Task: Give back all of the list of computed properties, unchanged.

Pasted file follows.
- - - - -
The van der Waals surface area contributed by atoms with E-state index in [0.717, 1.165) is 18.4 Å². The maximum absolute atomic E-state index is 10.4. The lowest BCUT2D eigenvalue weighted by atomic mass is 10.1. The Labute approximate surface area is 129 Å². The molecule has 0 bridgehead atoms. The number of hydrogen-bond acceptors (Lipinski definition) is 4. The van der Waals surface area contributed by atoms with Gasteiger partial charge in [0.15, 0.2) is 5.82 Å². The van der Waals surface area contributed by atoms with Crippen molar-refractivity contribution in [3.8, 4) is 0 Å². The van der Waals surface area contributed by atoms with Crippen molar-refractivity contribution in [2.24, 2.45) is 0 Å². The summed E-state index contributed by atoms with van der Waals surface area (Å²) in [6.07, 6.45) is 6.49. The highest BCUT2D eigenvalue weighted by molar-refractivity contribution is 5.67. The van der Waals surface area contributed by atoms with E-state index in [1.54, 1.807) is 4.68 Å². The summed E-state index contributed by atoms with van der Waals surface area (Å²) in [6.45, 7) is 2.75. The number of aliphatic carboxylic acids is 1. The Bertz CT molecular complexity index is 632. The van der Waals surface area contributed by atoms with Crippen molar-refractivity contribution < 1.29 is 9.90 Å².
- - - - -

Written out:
The van der Waals surface area contributed by atoms with E-state index in [0.717, 1.165) is 18.4 Å². The maximum absolute atomic E-state index is 10.4. The lowest BCUT2D eigenvalue weighted by atomic mass is 10.1. The Labute approximate surface area is 129 Å². The molecule has 0 bridgehead atoms. The number of hydrogen-bond acceptors (Lipinski definition) is 4. The van der Waals surface area contributed by atoms with Gasteiger partial charge in [0.15, 0.2) is 5.82 Å². The van der Waals surface area contributed by atoms with Crippen molar-refractivity contribution in [3.8, 4) is 0 Å². The van der Waals surface area contributed by atoms with Crippen molar-refractivity contribution in [2.24, 2.45) is 0 Å². The summed E-state index contributed by atoms with van der Waals surface area (Å²) in [6.07, 6.45) is 6.49. The highest BCUT2D eigenvalue weighted by molar-refractivity contribution is 5.67. The van der Waals surface area contributed by atoms with E-state index in [1.54, 1.807) is 4.68 Å². The summed E-state index contributed by atoms with van der Waals surface area (Å²) in [6.45, 7) is 2.75. The number of aliphatic carboxylic acids is 1. The Bertz CT molecular complexity index is 632. The van der Waals surface area contributed by atoms with Crippen molar-refractivity contribution < 1.29 is 9.90 Å².